Outlook: Clinical Trials

FEBRUARY 01, 2008
Susan Farley

Good News for INSPIRE Study

The INSPIRE trial compared 2 different treatments for severe and very severe chronic obstructive pulmonary disease (COPD): salmeterol/fluticasone propionate (SFC) and tiotropium bromide. Researchers found both treatments to be similar in their effect on symptom exacerbation, but they differed when it came to the nature of the exacerbations—which indicates that the treatments work in different ways. Further, the type of exacerbations will differ, depending on the therapy. The study also found that over 2 years, SFC had a sustained improvement in quality of life, compared with tiotropium; however, in adverse side effects, SFC fared worse than tiotropium—the most common adverse event being exacerbation of symptoms.

Warning for New Anticlotting Drug

While clinical trials have shown the new anticlotting drug idraparinix to be effective for the treatment of deep vein thrombosis (DVT) and for the longterm prevention of blood clots, new trials indicate that it is not as effective for treating potentially life-threatening pulmonary embolisms. In fact, long-term use indicates that, compared with standard treatment, idraparinix may have a higher rate of serious bleeding complications.

Three studies by the drug's manufacturer, sanofi-aventis, support these findings, and all appeared in the New England Journal of Medicine. Edward Amorosi, MD, of the New York University Medical Center noted, "The long duration of action for idraparinix is a benefit, but it is also a hazard because there is no antidote. It appears to be a more effective antithrombotic for DVT, but it is not safe enough to make it standard treatment."

Vitamin E Claims May Be False

A recent study in Free Radical Biology and Medicine suggests that years of data from clinical trials on vitamin E may be flawed. Researchers say that the levels of vitamin E being used in those studies were not high enough. The level of vitamin E needed to reduce oxidative stress is about 1600 to 3200 IU daily, 4 to 8 times higher than what was being studied. Scientists say that this fact could account for the inconsistency in vitamin E study results over the years, researched mostly for its use in preventing or treating cardiovascular disease.

Update on HIV Drug Trial

A new phase 3 trial comparing HIV drugs darunavir (Prezista) with ritonavir and lopinavir/ritonavir (Kaletra) in treatment-na?ve patients yielded the following conclusions:

  • 84% of darunavir/ritonavir patients reached an undetectable viral load vs 78% of patients in the lopinavir/ritonavir group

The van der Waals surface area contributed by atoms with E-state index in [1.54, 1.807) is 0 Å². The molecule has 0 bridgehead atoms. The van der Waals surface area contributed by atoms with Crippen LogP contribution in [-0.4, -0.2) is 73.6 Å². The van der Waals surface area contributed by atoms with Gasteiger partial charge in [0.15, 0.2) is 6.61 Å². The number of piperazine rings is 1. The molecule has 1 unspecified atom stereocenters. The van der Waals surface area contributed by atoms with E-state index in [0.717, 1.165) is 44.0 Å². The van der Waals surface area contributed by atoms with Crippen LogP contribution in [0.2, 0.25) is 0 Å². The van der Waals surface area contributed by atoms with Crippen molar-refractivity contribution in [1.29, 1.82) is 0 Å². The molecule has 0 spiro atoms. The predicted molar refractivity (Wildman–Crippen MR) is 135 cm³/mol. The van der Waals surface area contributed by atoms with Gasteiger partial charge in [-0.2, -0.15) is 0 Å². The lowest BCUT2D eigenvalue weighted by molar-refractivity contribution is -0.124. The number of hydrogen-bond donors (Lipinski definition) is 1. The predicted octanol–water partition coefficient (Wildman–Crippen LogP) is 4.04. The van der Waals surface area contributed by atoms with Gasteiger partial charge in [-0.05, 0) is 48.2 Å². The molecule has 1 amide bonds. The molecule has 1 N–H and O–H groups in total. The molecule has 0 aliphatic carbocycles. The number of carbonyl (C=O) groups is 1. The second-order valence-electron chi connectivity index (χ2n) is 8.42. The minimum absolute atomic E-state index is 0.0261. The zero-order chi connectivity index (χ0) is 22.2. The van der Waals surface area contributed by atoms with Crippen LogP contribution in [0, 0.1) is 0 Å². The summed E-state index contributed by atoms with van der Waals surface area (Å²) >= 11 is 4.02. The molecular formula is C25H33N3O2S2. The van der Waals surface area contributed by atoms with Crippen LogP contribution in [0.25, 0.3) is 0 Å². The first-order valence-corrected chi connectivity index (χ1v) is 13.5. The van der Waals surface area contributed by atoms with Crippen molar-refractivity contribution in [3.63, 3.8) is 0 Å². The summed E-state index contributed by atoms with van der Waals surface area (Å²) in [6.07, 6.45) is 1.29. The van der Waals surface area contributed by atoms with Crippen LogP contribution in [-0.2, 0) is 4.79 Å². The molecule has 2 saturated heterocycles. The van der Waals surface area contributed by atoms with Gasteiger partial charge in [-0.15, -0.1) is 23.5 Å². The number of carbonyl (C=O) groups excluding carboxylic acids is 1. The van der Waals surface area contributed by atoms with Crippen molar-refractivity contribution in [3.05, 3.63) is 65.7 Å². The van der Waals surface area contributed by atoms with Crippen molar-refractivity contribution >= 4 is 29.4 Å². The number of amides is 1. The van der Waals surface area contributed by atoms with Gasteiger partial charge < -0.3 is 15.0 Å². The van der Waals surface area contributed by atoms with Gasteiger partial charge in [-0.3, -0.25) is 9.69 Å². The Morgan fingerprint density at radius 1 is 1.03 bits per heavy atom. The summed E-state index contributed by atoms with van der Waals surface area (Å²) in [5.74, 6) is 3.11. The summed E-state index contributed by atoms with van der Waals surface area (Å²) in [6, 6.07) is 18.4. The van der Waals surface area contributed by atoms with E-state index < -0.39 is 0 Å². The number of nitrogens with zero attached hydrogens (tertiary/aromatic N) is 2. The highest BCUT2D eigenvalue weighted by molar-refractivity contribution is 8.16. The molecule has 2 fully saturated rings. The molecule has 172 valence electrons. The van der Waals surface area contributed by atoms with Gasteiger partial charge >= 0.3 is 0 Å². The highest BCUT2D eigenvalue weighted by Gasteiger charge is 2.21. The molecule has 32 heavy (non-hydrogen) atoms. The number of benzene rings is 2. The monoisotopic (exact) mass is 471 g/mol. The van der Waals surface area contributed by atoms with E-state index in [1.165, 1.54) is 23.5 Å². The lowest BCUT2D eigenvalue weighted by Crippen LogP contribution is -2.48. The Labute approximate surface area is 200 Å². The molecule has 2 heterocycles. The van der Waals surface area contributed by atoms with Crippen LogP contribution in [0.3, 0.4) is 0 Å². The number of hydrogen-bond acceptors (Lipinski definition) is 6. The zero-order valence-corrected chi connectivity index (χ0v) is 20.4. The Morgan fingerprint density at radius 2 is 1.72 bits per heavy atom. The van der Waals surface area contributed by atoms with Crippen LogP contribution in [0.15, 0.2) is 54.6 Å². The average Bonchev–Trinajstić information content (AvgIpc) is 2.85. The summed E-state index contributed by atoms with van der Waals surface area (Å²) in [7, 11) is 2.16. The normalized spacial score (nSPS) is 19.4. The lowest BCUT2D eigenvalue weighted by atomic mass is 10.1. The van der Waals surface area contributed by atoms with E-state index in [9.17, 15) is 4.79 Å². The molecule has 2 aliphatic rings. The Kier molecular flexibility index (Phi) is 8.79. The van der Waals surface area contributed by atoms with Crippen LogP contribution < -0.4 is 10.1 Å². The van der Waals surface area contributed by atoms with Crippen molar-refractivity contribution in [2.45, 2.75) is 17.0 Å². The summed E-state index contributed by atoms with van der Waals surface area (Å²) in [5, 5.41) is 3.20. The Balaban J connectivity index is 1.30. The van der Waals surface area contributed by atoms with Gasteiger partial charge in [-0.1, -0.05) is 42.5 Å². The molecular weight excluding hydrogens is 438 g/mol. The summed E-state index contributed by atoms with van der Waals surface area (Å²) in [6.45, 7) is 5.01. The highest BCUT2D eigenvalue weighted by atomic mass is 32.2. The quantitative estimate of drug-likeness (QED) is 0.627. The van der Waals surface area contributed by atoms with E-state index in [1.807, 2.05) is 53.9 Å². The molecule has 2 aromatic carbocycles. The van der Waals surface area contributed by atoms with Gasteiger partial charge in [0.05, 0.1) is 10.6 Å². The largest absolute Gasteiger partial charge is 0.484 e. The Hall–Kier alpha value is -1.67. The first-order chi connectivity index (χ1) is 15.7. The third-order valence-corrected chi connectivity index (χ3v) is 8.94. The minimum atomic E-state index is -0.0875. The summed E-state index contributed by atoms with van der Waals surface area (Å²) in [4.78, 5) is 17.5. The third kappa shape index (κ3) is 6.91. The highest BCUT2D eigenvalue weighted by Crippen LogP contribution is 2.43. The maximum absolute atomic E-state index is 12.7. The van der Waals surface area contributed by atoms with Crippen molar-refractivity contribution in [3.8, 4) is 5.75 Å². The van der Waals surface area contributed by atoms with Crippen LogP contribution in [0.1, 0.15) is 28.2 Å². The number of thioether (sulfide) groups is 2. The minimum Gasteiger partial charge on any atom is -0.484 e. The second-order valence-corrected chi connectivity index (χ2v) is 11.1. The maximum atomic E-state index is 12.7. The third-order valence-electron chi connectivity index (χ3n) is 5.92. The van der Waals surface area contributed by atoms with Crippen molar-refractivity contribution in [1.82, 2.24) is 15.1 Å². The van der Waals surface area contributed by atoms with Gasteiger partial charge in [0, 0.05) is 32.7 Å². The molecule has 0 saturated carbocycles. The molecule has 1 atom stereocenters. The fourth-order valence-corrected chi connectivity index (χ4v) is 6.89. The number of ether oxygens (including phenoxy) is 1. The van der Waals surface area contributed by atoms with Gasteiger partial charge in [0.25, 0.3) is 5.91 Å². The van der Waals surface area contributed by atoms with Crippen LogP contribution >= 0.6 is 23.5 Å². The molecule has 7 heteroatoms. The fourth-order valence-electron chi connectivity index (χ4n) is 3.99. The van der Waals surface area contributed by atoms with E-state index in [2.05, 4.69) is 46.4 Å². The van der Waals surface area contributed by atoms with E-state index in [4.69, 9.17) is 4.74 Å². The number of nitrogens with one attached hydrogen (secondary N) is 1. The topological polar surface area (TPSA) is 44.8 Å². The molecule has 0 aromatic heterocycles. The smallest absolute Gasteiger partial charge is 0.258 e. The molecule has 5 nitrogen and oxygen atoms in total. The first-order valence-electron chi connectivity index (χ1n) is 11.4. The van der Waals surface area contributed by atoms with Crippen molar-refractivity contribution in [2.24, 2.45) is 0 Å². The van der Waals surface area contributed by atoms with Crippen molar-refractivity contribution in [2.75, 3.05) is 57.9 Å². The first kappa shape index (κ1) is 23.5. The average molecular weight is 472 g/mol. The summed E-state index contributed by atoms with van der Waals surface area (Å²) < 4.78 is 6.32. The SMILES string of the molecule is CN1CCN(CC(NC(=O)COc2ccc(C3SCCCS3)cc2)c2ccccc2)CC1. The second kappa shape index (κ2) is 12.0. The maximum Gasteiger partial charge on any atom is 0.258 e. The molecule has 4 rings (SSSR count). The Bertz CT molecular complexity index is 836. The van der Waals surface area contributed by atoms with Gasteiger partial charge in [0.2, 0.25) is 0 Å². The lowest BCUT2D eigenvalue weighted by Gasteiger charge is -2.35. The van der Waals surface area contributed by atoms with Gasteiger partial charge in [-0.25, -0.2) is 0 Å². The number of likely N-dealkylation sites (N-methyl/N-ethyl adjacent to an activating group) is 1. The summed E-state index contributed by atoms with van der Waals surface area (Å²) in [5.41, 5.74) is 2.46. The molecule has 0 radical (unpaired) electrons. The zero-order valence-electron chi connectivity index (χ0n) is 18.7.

• Both groups had a low incidence of discontinuation
  • Incidence of lipid-related adverse events were 1.7% in the darunavir/ritonavir group and 5.2% in the lopinavir/ritonavir group
  • The average change in CD4-1 cells from baseline was similar in both groups

It is important to note that the once-daily, 800-mg dose of Prezista is not yet FDA-approved.

Gardasil Even More Effective

A Merck-sponsored study on its human papillomavirus (HPV) drug Gardasil has determined the drug's efficacy in preventing strains that cause 90% of all cervical cancers. The study, which included 11,000 women aged 15 to 26, showed Gardasil to be 38% effective against 10 additional types of HPV that are believed to cause 20% of all cervical cancer.

Gardasil study results so far have shown:


% Effectiveness

HPV 16


HPV 18


HPV 45


HPV 31


HPV remains the most common sexually transmitted disease in America—6.2 million Americans are infected with genital HPV each year, and half of all sexually active women and men will get it at some point in their lives, according to the Centers for Disease Control and Prevention.

BLOOM Trial Continues as Planned

An independent Echocardiographic Data Safety Monitoring Board has reviewed the phase 3 Behavioral Modification and Lorcaserin for Overweight and Obesity Management (BLOOM) trial and declared no reason to discontinue the study. In an effort to ensure patient safety, the monitoring board reviewed the unblended echocardiograms of patients performed after 6 months of the trial. Rates of FDAdefined valvulopathy in the study group did not constitute stopping the trial. BLOOM is a double-blind, randomized, placebo-controlled trial of 3200 patients to evaluate 10-mg bid doses of lorcaserin versus placebo over a 2-year treatment period.

MS Drug Improves Quality of Life

According to a recent phase 3 clinical trial, natalizumab (Tysabri), by Biogen Idec and Elan Corp, offers significant improvements in healthrelated quality of life for patients with multiple sclerosis. When compared with placebo, results from the trial indicated that patients sustained their improved quality of life rather than just a slowing down of quality of life deterioration. Study details appeared in the August 20, 2007, issue of Annals of Neurology.